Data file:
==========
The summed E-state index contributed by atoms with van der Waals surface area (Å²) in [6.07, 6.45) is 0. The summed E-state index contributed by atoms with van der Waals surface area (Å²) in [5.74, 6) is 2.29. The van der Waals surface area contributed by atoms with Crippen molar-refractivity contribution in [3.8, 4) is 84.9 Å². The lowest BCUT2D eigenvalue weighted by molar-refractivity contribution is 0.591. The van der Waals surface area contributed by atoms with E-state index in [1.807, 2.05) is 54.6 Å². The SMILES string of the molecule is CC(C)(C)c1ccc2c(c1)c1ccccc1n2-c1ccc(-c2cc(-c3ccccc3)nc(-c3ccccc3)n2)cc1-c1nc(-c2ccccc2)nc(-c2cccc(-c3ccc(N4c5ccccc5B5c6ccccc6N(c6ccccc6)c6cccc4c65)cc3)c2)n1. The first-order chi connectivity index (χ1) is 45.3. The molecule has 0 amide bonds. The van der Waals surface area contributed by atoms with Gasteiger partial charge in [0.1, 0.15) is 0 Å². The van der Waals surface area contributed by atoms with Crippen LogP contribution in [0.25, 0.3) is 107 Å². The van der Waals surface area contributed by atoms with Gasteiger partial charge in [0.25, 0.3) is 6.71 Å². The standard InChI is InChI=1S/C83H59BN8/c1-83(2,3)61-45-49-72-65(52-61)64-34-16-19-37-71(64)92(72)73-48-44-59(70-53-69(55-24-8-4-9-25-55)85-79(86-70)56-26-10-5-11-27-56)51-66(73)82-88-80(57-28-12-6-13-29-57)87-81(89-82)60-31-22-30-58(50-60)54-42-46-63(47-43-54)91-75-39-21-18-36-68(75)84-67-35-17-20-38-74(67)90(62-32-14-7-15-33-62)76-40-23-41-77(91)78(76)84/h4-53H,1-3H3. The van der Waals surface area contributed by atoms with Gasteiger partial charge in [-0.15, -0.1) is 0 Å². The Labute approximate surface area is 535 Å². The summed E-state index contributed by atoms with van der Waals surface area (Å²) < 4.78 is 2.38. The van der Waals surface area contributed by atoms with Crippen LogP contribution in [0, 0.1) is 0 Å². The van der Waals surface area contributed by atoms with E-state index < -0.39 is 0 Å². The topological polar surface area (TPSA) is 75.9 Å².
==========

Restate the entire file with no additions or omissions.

The summed E-state index contributed by atoms with van der Waals surface area (Å²) in [6.07, 6.45) is 0. The summed E-state index contributed by atoms with van der Waals surface area (Å²) in [5.74, 6) is 2.29. The van der Waals surface area contributed by atoms with Crippen molar-refractivity contribution in [3.8, 4) is 84.9 Å². The lowest BCUT2D eigenvalue weighted by molar-refractivity contribution is 0.591. The van der Waals surface area contributed by atoms with E-state index in [1.807, 2.05) is 54.6 Å². The SMILES string of the molecule is CC(C)(C)c1ccc2c(c1)c1ccccc1n2-c1ccc(-c2cc(-c3ccccc3)nc(-c3ccccc3)n2)cc1-c1nc(-c2ccccc2)nc(-c2cccc(-c3ccc(N4c5ccccc5B5c6ccccc6N(c6ccccc6)c6cccc4c65)cc3)c2)n1. The first-order chi connectivity index (χ1) is 45.3. The molecule has 0 amide bonds. The van der Waals surface area contributed by atoms with Gasteiger partial charge in [0.1, 0.15) is 0 Å². The van der Waals surface area contributed by atoms with Crippen LogP contribution in [0.25, 0.3) is 107 Å². The van der Waals surface area contributed by atoms with Gasteiger partial charge in [0.25, 0.3) is 6.71 Å². The standard InChI is InChI=1S/C83H59BN8/c1-83(2,3)61-45-49-72-65(52-61)64-34-16-19-37-71(64)92(72)73-48-44-59(70-53-69(55-24-8-4-9-25-55)85-79(86-70)56-26-10-5-11-27-56)51-66(73)82-88-80(57-28-12-6-13-29-57)87-81(89-82)60-31-22-30-58(50-60)54-42-46-63(47-43-54)91-75-39-21-18-36-68(75)84-67-35-17-20-38-74(67)90(62-32-14-7-15-33-62)76-40-23-41-77(91)78(76)84/h4-53H,1-3H3. The van der Waals surface area contributed by atoms with Gasteiger partial charge in [-0.15, -0.1) is 0 Å². The Labute approximate surface area is 535 Å². The summed E-state index contributed by atoms with van der Waals surface area (Å²) < 4.78 is 2.38. The van der Waals surface area contributed by atoms with Crippen LogP contribution in [0, 0.1) is 0 Å². The van der Waals surface area contributed by atoms with E-state index < -0.39 is 0 Å². The topological polar surface area (TPSA) is 75.9 Å².